Thalidomide History

Thalidomide was synthesized in West Germany in 1953 and because it had no pharmacological effect in laboratory animals, the company originally working with the drug discarded it. Subsequently, the West German firm Chemie Grunenthal undertook development of the compound, but once again thalidomide showed no effects in animals and appeared to be nontoxic. It seemed impossible to find a dose high enough to kill a rat. However, the structure of the molecule suggested it could be effective as a sedative, acting promptly to provide a deep, all night sleep without a morning “hangover.” Given the trade name “Contergan” in 1960, it became the most commonly used sleeping remedy in West Germany, available without a prescription, and was thought to be as safe for humans as it seemed for animals.8

By the early 1960s, pharmaceutical companies in countries other than West Germany began to market the drug. At the height of its demand, thalidomide was being produced by 14 firms under 15 different trade names.

On 8 September 1960, the Canadian branch of William S. Merrell Company of Cincinnati, Ohio applied to FDA for approval to sell their version of thalidomide, called “Kevadon,” in the US. The review was passed on to Dr. Kelsey, a newly hired FDA medical officer. Because the drug had already been sold to pregnant women in Europe for morning sickness, and the application seemed to be routine, it appeared to be readily approvable. Existing laws held that after an application had been submitted, the agency had 60 days in which to decide that the drug was safe for the proposed use. If FDA did not respond, the drug was automatically approved.

However, some of the drug safety data troubled Dr. Kelsey and she subsequently asked Merrell management for more information. 9

The application for “thalidomide” landed on her desk on 12 September 1960, one week after she reported to work. She was concerned that no lethal dose for rats could be found. To her, this suggested that the rats were simply not absorbing the drug. Then there was a question as to why thalidomide acted as a hypnotic in humans but did not induce sleep in animals. Dr. Kelsey waited until the 58th day after her review before declaring the application incomplete and, thus, ineligible for submission. This meant that the company had to file a new application, which provided more time for Dr. Kelsey to consider it and, potentially, reject it. The company withdrew the submission.

Considering the thalidomide tragedy in Europe, Congress reexamined the new drug approval process and passed the Kefauver Harris Amendment or the "Drug Efficacy Amendment," a 1962 amendment to the Federal Food, Drug, and Cosmetic Act. The Act introduced a requirement for drug manufacturers to provide proof of the effectiveness and safety of their drugs before approval, among other requirements.10 The amendments were the most comprehensive revision of the drug regulatory law since passage of the 1938 Federal Food, Drug, and Cosmetic Act.11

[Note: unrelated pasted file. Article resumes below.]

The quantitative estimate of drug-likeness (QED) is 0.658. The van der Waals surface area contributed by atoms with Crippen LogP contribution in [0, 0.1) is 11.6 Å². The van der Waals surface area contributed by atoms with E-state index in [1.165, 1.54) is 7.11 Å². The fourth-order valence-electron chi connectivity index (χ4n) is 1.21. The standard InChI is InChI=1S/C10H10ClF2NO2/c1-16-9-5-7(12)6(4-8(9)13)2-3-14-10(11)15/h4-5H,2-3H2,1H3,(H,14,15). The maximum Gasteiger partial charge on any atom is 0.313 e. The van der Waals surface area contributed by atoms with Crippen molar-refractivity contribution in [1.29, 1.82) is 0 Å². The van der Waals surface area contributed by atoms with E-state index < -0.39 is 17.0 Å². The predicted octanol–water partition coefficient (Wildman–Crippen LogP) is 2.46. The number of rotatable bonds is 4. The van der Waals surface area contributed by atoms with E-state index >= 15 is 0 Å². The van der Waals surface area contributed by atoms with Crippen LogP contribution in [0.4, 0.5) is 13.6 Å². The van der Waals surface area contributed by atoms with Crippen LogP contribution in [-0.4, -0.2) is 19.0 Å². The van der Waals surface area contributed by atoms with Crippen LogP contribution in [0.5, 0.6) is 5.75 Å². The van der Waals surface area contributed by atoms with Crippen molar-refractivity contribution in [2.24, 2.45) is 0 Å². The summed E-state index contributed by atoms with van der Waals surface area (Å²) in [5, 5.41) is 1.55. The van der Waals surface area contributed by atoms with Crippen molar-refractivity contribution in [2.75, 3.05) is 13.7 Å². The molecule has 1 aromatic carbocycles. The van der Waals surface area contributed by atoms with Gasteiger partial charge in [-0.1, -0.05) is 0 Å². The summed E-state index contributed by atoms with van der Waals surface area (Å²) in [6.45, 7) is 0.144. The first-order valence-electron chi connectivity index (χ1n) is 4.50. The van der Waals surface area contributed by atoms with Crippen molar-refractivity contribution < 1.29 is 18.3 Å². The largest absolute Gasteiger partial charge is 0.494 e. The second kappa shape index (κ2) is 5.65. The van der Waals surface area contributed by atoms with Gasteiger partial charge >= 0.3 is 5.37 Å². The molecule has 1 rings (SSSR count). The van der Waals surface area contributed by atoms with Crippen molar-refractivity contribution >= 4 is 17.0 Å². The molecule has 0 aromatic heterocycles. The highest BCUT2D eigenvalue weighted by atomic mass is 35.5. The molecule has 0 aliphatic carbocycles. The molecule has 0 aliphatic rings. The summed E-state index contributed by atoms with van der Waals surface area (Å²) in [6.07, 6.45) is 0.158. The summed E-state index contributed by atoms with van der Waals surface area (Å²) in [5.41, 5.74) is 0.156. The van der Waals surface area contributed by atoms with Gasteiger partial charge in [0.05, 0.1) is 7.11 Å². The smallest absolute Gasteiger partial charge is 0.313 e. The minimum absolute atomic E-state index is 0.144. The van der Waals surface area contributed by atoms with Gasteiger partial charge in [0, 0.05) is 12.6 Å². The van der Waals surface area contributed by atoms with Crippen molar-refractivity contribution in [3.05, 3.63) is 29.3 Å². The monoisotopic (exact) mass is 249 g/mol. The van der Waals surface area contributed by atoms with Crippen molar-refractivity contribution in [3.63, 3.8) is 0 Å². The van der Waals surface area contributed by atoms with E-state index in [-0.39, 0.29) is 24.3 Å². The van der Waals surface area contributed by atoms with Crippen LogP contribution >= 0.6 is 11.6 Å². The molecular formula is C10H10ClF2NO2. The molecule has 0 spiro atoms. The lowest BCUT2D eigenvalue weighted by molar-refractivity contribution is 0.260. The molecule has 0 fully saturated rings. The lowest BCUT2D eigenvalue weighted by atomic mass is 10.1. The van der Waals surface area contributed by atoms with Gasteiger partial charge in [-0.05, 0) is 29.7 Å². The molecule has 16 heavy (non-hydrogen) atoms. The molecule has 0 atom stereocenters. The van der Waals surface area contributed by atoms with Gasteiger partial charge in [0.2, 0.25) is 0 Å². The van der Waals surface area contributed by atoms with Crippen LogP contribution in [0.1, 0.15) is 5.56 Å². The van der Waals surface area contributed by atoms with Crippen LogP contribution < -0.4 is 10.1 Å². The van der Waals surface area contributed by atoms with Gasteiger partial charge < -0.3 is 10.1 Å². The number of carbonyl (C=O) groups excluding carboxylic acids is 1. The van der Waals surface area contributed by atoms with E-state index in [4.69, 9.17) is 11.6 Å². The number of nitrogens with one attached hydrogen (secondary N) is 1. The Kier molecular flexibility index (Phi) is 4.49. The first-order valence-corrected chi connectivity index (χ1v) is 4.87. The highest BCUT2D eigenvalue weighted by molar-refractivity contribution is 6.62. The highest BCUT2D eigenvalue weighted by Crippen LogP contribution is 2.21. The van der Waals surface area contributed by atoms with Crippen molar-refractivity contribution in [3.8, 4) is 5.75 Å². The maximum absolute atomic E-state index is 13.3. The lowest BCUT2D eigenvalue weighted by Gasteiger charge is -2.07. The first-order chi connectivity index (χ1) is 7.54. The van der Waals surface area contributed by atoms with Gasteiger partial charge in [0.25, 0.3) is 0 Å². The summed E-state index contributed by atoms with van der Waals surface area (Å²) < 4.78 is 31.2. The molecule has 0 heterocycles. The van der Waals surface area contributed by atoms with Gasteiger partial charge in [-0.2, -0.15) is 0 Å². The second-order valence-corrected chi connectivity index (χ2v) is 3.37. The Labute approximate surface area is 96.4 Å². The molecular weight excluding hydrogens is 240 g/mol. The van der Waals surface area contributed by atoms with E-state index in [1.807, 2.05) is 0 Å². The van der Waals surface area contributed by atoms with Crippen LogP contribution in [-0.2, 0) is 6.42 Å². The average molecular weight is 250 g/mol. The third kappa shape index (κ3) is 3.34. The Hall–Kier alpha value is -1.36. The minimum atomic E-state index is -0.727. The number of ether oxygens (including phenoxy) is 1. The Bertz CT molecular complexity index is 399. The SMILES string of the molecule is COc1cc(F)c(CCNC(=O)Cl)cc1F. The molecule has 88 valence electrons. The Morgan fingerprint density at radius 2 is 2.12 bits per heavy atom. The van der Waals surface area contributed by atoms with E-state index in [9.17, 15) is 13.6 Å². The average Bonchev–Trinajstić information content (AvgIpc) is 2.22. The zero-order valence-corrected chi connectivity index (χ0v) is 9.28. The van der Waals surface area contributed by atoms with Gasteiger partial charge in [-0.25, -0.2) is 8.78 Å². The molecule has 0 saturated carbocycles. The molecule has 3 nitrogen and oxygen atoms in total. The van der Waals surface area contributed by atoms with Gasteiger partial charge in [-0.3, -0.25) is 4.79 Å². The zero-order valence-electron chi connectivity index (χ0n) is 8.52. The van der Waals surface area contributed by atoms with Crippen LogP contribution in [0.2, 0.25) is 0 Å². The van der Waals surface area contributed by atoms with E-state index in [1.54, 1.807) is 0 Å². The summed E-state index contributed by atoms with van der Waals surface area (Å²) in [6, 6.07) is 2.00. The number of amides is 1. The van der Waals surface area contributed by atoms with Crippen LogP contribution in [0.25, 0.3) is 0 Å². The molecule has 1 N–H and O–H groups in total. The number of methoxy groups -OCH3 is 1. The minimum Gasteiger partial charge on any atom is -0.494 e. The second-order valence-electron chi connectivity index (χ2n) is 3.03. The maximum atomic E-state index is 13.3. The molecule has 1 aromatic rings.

Final Thoughts

On 20 May 1986, four days before her 88th birthday, Dr. Taussig was killed in a motor vehicle collision while driving near her retirement community in Kennett Square, Pennsylvania.

Thalidomide remains newsworthy as it is currently used for several indications, but with a host of safeguards. It was initially approved in 1998 to treat a clinical form of leprosy and later for treating multiple myeloma.

  1. Ferry G. “A Woman’s Place.” Lancet. 2019, Vol. 394:834.
  2. McFadden RD. “Frances Oldham Kelsey: FDA Stickler who Saved US Babies From Thalidomide Dies at 101.” The New York Times. 7 August 2015.
  3. Kermode-Scott B. “Frances Kathleen Oldham Kelsey.” BMJ. 2015; 35 was F1:h4809.
  4. Taussig HB. “The Evils of Camouflage as Illustrated by Thalidomide.” NEJM. 1963; Vol. 269 (No. 2): 2-4.
  5. Nuland SB. “Helen Taussig and the Blue Baby Operation, Chapter in Doctors: the Biography of Medicine.” 1988. Alfred A. Knopf Inc., New York, 1988.
  6. Taussig H. “Congenital Malformations of the Heart.” 1947, Commonwealth Fund, New York
  7. Op cit 1.
  8. Sterling D, et al. “Thalidomide: An Amazing Recovery.” J Am Pharm Assoc. 1997; Vol NS37(3):306-13.
  9. Stephens T and Brynner R. “Dark Remedy: The Impact of Thalidomide and its Revival as a Vital Medicine. Perseus Press, Cambridge MA, 2001.
  10. Pub. L. No. 87-781, 76 Stat 780 (1962).
  11. Pub. L. No. 75-717, 52 Stat 1040 (1938), as amended 21 U.S.C. §§ 301 et seq.
About the Author

Max Sherman is a retired regulatory professional. He has contributed to Regulatory Focus for more than two decades and is the author of the book entitled "Eclectic Science and Regulatory Compliance: Stories for the Curious." The book contains 36 essays, most of which appeared in Regulatory Focus. In 2012, RAPS published "From Alzheimer's to Zebrafish: Eclectic Science and Regulatory Stories." He is also the editor of the first (2015) and second (2018) editions of "The Medical Device Validation Handbook." He may be contacted at maxsherman339@gmail.com.
Cite as: Sherman M. “Helen Brooke Taussig: An Often Overlooked Advocate for Drug Safety.” Regulatory Focus. October 2019. Regulatory Affairs Professionals Society.